Comparing Pensions

The New York Times John Tierney compares Social Security with Chile’s privatized system and finds that private accounts do more for workers than government accounts:

You may suspect that Pablo has prospered only because he’s a sophisticated investor, but he simply put his money into one of the most popular mutual funds. He has more money in it than most Chileans because his salary is above average, but lower-paid workers who contributed to that fund for the same period of time would be in relatively good shape, too, because their projected pension would amount to more than 90 percent of their salaries.

By contrast, Social Security replaces less than 60 percent of your salary – and that’s only if you were a low-income worker. Typical recipients get back less than half of their salaries.

Private investment accounts are the best deal for the American worker. The federal Thift Savings Plan, city plans, and Chile’s pension reforms have all show that a system of private accounts not only works, but offers superior value to those who chose them. The arguments against Social Security reform are almost universally specious and unsupported. Minor structural reforms won’t fix the problems, and even if they did they still would lock everyone into one underperforming system.

Giving workers a choice over their retirement program is the right thing to do, and the White House and Congress should not compromise on any reform package featuring private accounts.

5 thoughts on “Comparing Pensions

  1. I think your way off on two things. The chilean plan worked, somewhat, but has not covered all the people in the country, being there is no system for protecting those who are self employed. Their system also has incredibly high overhead, chocking off a couple of percent off total growth rate. I would imagine something similar could happen within the US.

    Second their is a real fear about privatization working. Consider, under bush’s “Dont wanna fully explain it” plan the federal government loans people funds equal to 4 percent of their pay check each year. When they retire the federal governemnt then cuts into their benefits by that amount plus 3% for inflation. Currently Social security pays out about2.5% on the funds invested. Now to break even, they would have to make 5.5% and this still doesn’t remove the solvency issue. at best Bush’s plan is a wash that transfers government guarantee ( albeit fiscal irresponsible ones ) to free market risks and hopes.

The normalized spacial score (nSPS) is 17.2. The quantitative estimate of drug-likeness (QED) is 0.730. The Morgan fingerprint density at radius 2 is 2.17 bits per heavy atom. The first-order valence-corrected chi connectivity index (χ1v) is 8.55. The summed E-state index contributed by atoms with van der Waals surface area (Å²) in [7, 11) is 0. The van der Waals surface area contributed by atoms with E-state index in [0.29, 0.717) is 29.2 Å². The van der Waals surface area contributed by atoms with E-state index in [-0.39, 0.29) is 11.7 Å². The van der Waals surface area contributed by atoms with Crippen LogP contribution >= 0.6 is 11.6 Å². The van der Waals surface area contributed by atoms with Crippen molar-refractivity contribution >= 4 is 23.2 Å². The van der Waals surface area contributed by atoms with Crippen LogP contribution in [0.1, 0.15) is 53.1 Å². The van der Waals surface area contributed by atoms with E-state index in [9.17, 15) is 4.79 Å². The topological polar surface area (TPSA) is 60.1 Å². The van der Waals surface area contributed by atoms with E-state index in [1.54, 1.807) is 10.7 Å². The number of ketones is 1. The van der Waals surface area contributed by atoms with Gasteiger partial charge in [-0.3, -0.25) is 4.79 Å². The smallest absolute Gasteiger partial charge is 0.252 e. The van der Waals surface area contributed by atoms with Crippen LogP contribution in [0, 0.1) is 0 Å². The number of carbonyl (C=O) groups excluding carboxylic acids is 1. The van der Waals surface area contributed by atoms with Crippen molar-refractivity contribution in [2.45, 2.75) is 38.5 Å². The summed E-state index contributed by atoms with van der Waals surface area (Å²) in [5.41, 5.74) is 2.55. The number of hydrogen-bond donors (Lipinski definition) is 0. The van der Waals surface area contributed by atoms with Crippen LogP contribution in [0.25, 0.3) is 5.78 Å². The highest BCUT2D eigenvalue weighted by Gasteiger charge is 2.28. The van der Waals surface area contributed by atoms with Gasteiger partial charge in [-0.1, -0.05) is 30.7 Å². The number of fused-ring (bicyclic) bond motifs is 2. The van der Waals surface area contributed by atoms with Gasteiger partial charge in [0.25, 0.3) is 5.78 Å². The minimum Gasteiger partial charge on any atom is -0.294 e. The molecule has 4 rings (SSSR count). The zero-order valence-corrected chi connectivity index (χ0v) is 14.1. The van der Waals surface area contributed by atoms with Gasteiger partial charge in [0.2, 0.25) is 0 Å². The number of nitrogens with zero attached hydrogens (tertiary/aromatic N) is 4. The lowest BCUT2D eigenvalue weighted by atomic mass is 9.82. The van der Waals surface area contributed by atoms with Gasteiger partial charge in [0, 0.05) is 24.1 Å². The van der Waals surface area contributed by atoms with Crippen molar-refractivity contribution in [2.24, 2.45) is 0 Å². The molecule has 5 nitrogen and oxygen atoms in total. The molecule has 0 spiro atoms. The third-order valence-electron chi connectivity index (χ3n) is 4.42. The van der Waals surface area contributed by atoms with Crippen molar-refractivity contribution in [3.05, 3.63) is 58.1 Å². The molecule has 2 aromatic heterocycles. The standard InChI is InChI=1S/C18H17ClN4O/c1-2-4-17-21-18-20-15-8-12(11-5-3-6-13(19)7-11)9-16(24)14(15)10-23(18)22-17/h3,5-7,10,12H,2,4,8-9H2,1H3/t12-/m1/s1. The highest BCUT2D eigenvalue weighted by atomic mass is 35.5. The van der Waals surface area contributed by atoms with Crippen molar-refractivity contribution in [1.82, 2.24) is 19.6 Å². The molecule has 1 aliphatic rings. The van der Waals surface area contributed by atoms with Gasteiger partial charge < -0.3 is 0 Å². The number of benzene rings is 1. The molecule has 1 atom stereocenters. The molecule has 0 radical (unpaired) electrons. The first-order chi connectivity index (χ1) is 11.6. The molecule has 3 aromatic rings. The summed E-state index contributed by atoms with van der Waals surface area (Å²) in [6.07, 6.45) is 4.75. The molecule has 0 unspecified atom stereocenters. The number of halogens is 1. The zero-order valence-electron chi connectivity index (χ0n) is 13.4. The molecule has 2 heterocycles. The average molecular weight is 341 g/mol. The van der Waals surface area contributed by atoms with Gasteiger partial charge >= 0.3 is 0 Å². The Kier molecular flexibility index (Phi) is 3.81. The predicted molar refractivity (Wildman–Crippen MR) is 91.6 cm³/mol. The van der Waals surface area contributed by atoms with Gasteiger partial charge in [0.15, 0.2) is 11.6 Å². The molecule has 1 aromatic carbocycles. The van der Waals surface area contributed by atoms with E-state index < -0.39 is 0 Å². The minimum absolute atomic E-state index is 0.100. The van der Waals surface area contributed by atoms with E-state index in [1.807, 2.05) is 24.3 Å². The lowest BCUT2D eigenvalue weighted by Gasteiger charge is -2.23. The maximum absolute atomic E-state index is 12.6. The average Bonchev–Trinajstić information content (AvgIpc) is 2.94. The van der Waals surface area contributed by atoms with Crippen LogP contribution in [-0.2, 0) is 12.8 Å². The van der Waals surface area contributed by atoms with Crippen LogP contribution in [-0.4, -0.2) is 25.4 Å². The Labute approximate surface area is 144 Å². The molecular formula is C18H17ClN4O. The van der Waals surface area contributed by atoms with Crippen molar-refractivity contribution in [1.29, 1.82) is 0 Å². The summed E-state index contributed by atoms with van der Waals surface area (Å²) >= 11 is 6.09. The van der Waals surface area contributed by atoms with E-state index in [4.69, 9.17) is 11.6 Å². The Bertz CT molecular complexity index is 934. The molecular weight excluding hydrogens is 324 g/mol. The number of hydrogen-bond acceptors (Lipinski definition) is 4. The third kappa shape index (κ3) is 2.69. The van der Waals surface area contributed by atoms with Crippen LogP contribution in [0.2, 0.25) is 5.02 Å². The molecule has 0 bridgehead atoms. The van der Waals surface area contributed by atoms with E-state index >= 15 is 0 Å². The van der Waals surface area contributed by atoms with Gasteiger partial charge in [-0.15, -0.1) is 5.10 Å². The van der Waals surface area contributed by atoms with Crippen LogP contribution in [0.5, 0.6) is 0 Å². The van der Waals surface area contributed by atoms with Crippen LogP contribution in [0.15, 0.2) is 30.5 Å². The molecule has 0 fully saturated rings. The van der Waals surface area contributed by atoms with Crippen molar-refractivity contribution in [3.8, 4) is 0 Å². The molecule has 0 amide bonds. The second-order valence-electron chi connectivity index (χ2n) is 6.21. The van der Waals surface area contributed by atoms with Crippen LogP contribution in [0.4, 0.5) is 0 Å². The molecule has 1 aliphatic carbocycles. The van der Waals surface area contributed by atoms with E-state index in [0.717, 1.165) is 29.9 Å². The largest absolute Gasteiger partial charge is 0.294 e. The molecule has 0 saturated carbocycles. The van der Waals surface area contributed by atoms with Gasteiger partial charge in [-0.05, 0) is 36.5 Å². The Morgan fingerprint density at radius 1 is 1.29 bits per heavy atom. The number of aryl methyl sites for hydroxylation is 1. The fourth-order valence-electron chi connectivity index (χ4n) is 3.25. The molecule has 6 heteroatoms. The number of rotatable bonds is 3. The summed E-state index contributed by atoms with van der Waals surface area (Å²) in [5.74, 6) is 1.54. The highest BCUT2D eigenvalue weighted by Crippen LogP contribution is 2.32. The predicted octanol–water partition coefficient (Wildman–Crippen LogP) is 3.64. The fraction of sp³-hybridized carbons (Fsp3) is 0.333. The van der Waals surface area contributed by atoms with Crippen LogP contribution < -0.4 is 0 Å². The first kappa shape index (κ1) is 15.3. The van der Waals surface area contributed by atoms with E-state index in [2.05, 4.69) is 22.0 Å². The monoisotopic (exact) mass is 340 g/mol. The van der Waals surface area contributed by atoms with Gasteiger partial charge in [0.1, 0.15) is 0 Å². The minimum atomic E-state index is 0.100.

Bush’s plan does not solve the problem.

  2. truthado, good points. You know a proposal is awful when even Bush administration spinsters aren’t able to semantically weave it into something the American people like the sound of. This plan is so bad that the solution of doing nothing seems downright brilliant in comparison. As flawed as Chile’s privatization experiment has been, it’s tumored to be a raving success story next to Britain’s system, which has been rapidly plunging into disaster mode ever since they partially privatized. Still, my advice to Dems is not to breathe too easily. At the end of the day, this administration always gets what it wants….and I’m still not convinced that a close variation on Bush’s private accounts fantasy will not be signed into law later this year.

  3. That’s why I support Hagel’s plan that combines retirement accounts with structural changes like indexing benefits for inflation and raising the retirement age. The system’s too broken for just one solution, there has to be a sweeping effort at reform.

    The only way to keep Congress from raiding the Social Security trust fund (which doesn’t exist except an IOU off the books) is to put them into private accounts that government can’t raid. The Federal Thrift Savings Plan already does this for federal employees, and the overhead is insanely low (think less than 1% for administration fees).

    Social Security has a real rate of return of less than 2% (indexed for inflation.) Even a very, very conservative investment can yield an inflation-indexed return of 3%-4% and a 5.5% rate of return is quite possible. The average rate of return for a long-term investment in the markets is right around 5-7%.

    Private accounts in Social Security will work. They’re already working in several major US cities. They’ve worked in Chile, New Zealand, and elsewhere. The Democrats don’t want private accounts because then they can’t spend your money and because investment usually leads people to start thinking about the economy, which hurts the Democrats. This has nothing to do with economics and everything to do with power – the Republicans want to give power to the American worker, and the Democrats want to keep it in Washington. Hopefully the Republicans will stick to their principles and ensure that private accounts pass.

  4. I think that a majority of Americans have realized by now that the only reason SS “works” is because it extracts money from younger people as needed, to cover the Ponzi scheme that it is.

    This is a reason (among others) why Republicans are winning at the polls. Mark has it backwards when he says that the administration always “gets its way.”

  5. Bostonian, the latest poll shows that Bush’s Social Security “reform” plans enjoys a cataclysmic 64% disapproval rating, even higher than before his PR campaign began. Republicans are winning at the polls, but it’s clearly not because American voters wish to see Social Security dollars handed over to Wall Street stock brokers.

Leave a Reply

Your email address will not be published. Required fields are marked *

This site uses Akismet to reduce spam. Learn how your comment data is processed.